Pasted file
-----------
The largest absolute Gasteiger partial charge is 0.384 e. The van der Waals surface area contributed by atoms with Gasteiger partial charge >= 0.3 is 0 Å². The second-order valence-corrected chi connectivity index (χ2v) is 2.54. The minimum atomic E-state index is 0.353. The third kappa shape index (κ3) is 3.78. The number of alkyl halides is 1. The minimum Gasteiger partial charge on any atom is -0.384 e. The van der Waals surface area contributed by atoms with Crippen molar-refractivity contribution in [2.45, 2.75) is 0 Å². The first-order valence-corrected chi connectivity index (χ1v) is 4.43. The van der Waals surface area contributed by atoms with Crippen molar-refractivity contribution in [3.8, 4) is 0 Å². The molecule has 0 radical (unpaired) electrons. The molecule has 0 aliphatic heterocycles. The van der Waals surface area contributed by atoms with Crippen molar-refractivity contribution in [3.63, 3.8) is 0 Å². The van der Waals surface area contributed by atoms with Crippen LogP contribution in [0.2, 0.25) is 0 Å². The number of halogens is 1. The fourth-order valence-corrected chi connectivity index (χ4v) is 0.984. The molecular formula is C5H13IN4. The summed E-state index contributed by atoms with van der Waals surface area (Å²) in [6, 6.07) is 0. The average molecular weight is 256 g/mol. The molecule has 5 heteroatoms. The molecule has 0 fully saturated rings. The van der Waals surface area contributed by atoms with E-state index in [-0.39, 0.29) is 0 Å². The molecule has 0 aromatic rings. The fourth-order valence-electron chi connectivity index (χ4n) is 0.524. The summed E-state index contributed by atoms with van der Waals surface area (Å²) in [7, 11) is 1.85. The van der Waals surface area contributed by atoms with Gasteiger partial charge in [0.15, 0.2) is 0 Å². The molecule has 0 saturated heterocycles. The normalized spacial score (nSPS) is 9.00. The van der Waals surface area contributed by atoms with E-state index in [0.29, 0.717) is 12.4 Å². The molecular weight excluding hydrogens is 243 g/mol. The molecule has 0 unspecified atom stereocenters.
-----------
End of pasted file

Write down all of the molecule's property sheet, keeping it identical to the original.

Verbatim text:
The largest absolute Gasteiger partial charge is 0.384 e. The van der Waals surface area contributed by atoms with Gasteiger partial charge >= 0.3 is 0 Å². The second-order valence-corrected chi connectivity index (χ2v) is 2.54. The minimum atomic E-state index is 0.353. The third kappa shape index (κ3) is 3.78. The number of alkyl halides is 1. The minimum Gasteiger partial charge on any atom is -0.384 e. The van der Waals surface area contributed by atoms with Crippen molar-refractivity contribution in [2.45, 2.75) is 0 Å². The first-order valence-corrected chi connectivity index (χ1v) is 4.43. The van der Waals surface area contributed by atoms with Crippen molar-refractivity contribution in [3.8, 4) is 0 Å². The molecule has 0 radical (unpaired) electrons. The molecule has 0 aliphatic heterocycles. The van der Waals surface area contributed by atoms with Crippen molar-refractivity contribution in [3.63, 3.8) is 0 Å². The van der Waals surface area contributed by atoms with Crippen LogP contribution in [0.2, 0.25) is 0 Å². The number of halogens is 1. The fourth-order valence-corrected chi connectivity index (χ4v) is 0.984. The molecular formula is C5H13IN4. The summed E-state index contributed by atoms with van der Waals surface area (Å²) in [6, 6.07) is 0. The average molecular weight is 256 g/mol. The molecule has 5 heteroatoms. The molecule has 0 fully saturated rings. The van der Waals surface area contributed by atoms with E-state index in [-0.39, 0.29) is 0 Å². The molecule has 0 aromatic rings. The fourth-order valence-electron chi connectivity index (χ4n) is 0.524. The summed E-state index contributed by atoms with van der Waals surface area (Å²) in [7, 11) is 1.85. The van der Waals surface area contributed by atoms with Gasteiger partial charge in [0.15, 0.2) is 0 Å². The molecule has 0 saturated heterocycles. The normalized spacial score (nSPS) is 9.00. The van der Waals surface area contributed by atoms with E-state index in [0.29, 0.717) is 12.4 Å². The molecular weight excluding hydrogens is 243 g/mol. The molecule has 0 unspecified atom stereocenters.